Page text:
WASHINGTON — One of the best ways to make deep cuts in the pollution from fossil fuels that is warming the planet is to capture emissions from factories and power plants and bury them deep in the Earth, but the world's industrialized democracies are spending "nowhere near" the money needed to get the first carbon-capture projects started, the International Energy Agency reported Monday.
The United States and other G-8 nations should spend $20 billion during the next decade to add the technology at 20 large-scale demonstration projects, to work out problems and cut risks, the IEA said.
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It argued that the work is urgently needed because the world is expected to rely on increasing amounts of coal, oil and gas during the decades ahead, and emissions will grow 130 percent by 2050 under current conditions. In contrast, there's strong international agreement that emissions must be cut in half or more by 2050 to prevent temperature increases that could bring dangerous long-term climate disruption.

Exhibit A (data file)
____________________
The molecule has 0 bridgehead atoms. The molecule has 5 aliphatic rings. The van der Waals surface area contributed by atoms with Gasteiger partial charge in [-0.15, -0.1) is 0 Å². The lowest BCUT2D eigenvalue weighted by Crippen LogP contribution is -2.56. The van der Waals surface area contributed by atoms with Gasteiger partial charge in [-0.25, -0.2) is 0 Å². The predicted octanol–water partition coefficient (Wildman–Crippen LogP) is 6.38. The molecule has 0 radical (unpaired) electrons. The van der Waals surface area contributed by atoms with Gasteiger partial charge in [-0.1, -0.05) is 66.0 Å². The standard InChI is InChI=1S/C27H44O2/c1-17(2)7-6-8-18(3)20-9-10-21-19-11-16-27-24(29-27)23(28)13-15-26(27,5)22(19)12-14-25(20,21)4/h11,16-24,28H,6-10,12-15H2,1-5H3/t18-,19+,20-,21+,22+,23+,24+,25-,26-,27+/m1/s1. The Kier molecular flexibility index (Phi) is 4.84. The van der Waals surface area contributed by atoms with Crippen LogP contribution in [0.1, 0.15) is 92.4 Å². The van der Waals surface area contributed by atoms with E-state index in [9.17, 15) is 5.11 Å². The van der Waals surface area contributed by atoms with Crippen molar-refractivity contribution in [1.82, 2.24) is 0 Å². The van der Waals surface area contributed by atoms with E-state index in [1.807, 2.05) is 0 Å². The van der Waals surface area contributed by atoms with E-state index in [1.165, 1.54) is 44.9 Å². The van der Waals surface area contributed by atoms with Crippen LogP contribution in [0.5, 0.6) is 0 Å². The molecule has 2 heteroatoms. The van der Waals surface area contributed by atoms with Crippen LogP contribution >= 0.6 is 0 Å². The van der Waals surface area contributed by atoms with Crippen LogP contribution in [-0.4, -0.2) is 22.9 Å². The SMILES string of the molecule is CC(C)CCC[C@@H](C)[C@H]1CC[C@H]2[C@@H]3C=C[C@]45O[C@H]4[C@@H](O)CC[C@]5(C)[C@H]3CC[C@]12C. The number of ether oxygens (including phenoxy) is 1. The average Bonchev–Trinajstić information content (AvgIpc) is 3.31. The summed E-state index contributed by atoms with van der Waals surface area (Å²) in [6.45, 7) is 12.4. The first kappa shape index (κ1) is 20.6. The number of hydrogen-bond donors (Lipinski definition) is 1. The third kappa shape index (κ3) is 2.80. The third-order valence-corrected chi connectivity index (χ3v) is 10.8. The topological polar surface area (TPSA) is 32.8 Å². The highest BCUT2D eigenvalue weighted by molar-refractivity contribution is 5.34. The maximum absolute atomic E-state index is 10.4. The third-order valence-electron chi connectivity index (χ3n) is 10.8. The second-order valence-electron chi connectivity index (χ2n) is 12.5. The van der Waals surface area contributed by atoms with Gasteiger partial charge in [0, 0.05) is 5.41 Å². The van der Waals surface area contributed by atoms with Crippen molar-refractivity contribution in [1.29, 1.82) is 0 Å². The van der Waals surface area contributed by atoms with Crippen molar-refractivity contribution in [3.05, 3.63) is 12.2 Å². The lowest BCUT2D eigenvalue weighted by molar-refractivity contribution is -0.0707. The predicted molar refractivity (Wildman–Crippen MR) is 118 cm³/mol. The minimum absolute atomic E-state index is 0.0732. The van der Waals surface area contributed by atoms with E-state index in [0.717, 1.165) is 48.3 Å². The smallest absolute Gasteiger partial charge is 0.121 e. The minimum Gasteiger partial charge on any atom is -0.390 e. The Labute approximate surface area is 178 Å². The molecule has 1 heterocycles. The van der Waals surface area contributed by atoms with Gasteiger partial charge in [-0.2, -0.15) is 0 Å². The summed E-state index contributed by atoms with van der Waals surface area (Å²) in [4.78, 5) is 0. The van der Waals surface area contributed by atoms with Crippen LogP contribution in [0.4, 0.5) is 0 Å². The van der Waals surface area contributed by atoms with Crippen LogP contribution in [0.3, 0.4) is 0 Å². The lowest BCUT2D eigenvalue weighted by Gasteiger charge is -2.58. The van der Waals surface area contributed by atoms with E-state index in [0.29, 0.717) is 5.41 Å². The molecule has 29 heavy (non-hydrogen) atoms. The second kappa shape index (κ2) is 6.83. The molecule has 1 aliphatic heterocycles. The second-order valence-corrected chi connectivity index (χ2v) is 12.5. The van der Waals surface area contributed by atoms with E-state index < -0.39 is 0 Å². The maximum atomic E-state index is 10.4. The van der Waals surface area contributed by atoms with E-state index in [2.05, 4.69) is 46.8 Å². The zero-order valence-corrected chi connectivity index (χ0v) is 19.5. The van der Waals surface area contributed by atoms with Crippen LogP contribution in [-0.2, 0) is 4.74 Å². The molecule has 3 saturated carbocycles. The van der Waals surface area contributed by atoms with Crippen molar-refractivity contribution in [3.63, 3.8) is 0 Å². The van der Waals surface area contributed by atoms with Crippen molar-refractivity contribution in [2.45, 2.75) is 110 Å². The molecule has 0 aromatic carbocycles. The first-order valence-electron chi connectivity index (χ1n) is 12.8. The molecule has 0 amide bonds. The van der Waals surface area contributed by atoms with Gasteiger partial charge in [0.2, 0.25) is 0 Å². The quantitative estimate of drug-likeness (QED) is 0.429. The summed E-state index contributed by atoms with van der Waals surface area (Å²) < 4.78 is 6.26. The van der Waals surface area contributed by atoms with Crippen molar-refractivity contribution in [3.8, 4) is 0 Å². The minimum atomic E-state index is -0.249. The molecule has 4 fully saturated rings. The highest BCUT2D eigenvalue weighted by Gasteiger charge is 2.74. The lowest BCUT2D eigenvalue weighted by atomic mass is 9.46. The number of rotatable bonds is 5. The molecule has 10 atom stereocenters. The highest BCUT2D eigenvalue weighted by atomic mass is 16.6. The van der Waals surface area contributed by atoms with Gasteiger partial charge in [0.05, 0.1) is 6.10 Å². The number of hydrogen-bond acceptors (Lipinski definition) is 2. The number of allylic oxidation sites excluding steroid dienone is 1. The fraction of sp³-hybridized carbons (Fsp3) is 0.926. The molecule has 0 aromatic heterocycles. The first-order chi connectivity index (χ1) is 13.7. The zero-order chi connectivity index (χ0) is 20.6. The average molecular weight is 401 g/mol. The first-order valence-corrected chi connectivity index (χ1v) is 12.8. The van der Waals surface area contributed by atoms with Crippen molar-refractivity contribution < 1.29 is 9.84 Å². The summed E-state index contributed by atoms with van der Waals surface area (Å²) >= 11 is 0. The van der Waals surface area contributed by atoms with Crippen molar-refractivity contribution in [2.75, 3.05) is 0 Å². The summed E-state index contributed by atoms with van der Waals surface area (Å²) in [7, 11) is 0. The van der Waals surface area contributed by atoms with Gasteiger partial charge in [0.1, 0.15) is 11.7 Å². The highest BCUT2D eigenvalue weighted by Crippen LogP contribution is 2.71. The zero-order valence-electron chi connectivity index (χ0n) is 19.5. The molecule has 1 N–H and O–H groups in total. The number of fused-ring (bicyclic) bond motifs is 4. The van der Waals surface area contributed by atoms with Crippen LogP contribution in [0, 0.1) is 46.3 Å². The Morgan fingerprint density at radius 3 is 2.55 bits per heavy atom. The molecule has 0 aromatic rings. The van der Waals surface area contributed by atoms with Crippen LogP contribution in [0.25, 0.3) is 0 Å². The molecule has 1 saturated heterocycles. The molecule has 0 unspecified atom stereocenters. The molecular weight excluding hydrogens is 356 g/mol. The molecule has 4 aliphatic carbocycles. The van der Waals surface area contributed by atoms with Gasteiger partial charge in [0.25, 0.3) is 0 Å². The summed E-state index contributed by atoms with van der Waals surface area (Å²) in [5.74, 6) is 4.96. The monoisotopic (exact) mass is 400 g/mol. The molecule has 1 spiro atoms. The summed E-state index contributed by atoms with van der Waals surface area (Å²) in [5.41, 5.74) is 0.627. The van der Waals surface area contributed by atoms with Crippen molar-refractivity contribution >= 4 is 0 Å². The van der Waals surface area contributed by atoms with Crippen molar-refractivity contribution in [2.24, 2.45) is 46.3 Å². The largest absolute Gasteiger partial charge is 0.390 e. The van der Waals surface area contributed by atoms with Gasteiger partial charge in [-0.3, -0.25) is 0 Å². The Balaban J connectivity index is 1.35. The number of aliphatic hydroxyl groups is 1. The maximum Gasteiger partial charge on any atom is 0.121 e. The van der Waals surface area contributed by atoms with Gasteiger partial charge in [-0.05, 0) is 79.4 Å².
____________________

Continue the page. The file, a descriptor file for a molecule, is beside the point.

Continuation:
The presidential campaigns of John McCain and Barack Obama support federal spending for carbon capture and demonstration. Both also have committees dedicated to supporting the continued use of coal, the source of half the nation's electricity and a source of jobs in swing states such as Virginia and Pennsylvania.
The IEA, which promotes cooperation on energy policy among the United States and 27 other member countries, said that government support was needed in the early stages because carbon capture and storage reduced a plant's efficiency and added to its costs. Private financial investment also is crucial, it said.
There are four demonstration projects under way for carbon capture and storage, none of them in the United States and none at a coal-fired power plant. Two of the projects are Norwegian, one is in Canada and another is in Algeria.
Most of the world's leading industrial countries have programs to promote the commercial use of carbon capture and storage. But the report says that costs have increased significantly during the past five years, and many projects have been canceled or scaled back.
The U.S. Department of Energy pulled the plug in January on FutureGen, a planned $1.5 billion joint investment of government and industry, because the costs ran higher than expected.